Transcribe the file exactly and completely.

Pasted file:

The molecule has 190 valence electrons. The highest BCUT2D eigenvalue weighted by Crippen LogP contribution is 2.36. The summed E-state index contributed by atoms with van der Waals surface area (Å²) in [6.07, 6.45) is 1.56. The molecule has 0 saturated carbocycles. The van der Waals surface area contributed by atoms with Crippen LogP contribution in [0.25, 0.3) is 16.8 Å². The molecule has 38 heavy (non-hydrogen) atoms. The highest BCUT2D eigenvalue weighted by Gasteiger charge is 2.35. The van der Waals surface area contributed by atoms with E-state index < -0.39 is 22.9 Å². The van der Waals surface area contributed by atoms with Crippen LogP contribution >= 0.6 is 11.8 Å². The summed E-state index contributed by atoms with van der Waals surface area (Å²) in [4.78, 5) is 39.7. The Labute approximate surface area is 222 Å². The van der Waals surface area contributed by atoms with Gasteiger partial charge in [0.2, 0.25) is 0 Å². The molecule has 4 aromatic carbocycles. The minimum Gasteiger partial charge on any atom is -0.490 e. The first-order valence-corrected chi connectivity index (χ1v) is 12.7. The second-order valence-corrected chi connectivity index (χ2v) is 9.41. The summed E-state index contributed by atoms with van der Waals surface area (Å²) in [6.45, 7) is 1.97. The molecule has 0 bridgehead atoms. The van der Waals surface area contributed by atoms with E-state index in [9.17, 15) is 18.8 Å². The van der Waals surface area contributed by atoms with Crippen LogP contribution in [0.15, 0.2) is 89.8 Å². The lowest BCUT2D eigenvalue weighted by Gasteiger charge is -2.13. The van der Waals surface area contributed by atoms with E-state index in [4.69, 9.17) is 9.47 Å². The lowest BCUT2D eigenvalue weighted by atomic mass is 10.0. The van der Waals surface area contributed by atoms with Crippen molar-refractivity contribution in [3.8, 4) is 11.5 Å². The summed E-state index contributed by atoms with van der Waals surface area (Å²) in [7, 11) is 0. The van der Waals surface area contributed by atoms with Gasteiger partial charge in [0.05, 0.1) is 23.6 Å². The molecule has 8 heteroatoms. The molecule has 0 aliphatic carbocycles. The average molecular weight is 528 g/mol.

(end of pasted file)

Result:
The molecule has 190 valence electrons. The highest BCUT2D eigenvalue weighted by Crippen LogP contribution is 2.36. The summed E-state index contributed by atoms with van der Waals surface area (Å²) in [6.07, 6.45) is 1.56. The molecule has 0 saturated carbocycles. The van der Waals surface area contributed by atoms with Crippen LogP contribution in [0.25, 0.3) is 16.8 Å². The molecule has 38 heavy (non-hydrogen) atoms. The highest BCUT2D eigenvalue weighted by Gasteiger charge is 2.35. The van der Waals surface area contributed by atoms with E-state index < -0.39 is 22.9 Å². The van der Waals surface area contributed by atoms with Crippen LogP contribution >= 0.6 is 11.8 Å². The summed E-state index contributed by atoms with van der Waals surface area (Å²) in [4.78, 5) is 39.7. The Labute approximate surface area is 222 Å². The van der Waals surface area contributed by atoms with Gasteiger partial charge in [0.2, 0.25) is 0 Å². The molecule has 4 aromatic carbocycles. The minimum Gasteiger partial charge on any atom is -0.490 e. The first-order valence-corrected chi connectivity index (χ1v) is 12.7. The second-order valence-corrected chi connectivity index (χ2v) is 9.41. The summed E-state index contributed by atoms with van der Waals surface area (Å²) in [6.45, 7) is 1.97. The molecule has 0 bridgehead atoms. The van der Waals surface area contributed by atoms with E-state index in [9.17, 15) is 18.8 Å². The van der Waals surface area contributed by atoms with Crippen LogP contribution in [0.15, 0.2) is 89.8 Å². The lowest BCUT2D eigenvalue weighted by Gasteiger charge is -2.13. The van der Waals surface area contributed by atoms with E-state index in [4.69, 9.17) is 9.47 Å². The lowest BCUT2D eigenvalue weighted by atomic mass is 10.0. The van der Waals surface area contributed by atoms with Crippen molar-refractivity contribution in [3.8, 4) is 11.5 Å². The summed E-state index contributed by atoms with van der Waals surface area (Å²) in [7, 11) is 0. The van der Waals surface area contributed by atoms with Gasteiger partial charge in [0.05, 0.1) is 23.6 Å². The molecule has 8 heteroatoms. The molecule has 0 aliphatic carbocycles. The average molecular weight is 528 g/mol.